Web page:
Self-reliance is crucial to success in business and life

When we think of self-reliance, we might think first of a child learning to tidy their room or manage their money. But becoming financially independent and able to look after your own basic needs is really just the beginning of developing a self-reliant mindset.

Self-reliance is about living a life in which you make decisions with respect to your own experience of the world. You believe in yourself. You trust yourself. And you’re true to yourself.

I was recently re-reading the American philosopher Ralph Waldo Emerson’s 1841 essay ‘Self-Reliance’, and it’s remarkable how relevant it is today. Emerson’s idea of self-reliance is independent thinking — having the confidence to follow your own voice, not the voice of society or institutionalized religion.

Emerson was, in fact, very critical of society. He believed it to be something that can only stifle us. “All men plume themselves on the improvement of society, and no man improves,” he wrote.

And this is what makes self-reliance so important to business success. Ultimately, the most successful business people have had the confidence to live and think differently. They’ve also learned that trusting in their own power and avoiding relying too much on others is critical to their success. As such, they’ve managed to pull themselves free from society’s shackles through their own hard work and focus.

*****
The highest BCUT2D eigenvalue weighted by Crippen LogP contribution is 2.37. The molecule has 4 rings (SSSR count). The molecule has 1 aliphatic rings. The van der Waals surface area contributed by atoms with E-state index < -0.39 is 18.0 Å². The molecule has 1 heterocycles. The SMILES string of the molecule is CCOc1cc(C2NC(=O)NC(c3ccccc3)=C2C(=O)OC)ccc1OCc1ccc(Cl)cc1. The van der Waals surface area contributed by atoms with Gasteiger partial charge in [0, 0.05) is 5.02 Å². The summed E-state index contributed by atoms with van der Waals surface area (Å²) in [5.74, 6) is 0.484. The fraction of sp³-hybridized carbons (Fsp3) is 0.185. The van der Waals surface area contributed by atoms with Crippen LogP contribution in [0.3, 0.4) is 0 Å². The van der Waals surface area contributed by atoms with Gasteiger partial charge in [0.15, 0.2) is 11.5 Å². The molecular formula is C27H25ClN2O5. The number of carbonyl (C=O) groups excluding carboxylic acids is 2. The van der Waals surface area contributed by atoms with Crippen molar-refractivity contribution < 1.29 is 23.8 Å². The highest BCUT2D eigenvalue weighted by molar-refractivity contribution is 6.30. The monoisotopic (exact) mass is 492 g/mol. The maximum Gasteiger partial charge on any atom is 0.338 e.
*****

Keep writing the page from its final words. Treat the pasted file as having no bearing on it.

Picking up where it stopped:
It’s not that self-reliant people look to escape society. They have just come to understand that while society offers to help them, its help won’t make them better. And these are the people that I enjoy working with the most. Because, when given the option to defer responsibility to others, they choose to assume responsibility themselves, knowing that it will bring the most positive outcome for everyone.

What is self-reliance?

Coronet Instructional Video ‘Self-Reliance’ from 1951.

Although it’s somewhat cheesy, this instructional video that was shown in U.S. public schools around 70 years ago actually sums up self-reliance very well.

The video gives the following four examples of how to demonstrate self-reliance:

1. Assume responsibility.

Being self-reliant isn’t just about learning to do things yourself. It’s about being fully accountable for the outcome of the things you do, and the consequences therein.

This isn’t always enjoyable. Sometimes it involves taking care of things that are difficult or frustrating, or accepting consequences that don’t work in your favour. Taking responsibility is often a thankless task too, so you can’t expect a pat on the back for it.

But it’s also incredibly empowering, because it gives you the secure feeling of knowing that you are in control of your own life. And when you start to think in this way, new opportunities open up for you.

People that tend not to assume responsibility are more likely to see life as a series of things that happen to them. This can become a demoralizing attitude that leaves them afraid to make decisions. The truth is that avoiding responsibility can also be comforting. But enjoying this comfort will never get you further than simply getting by.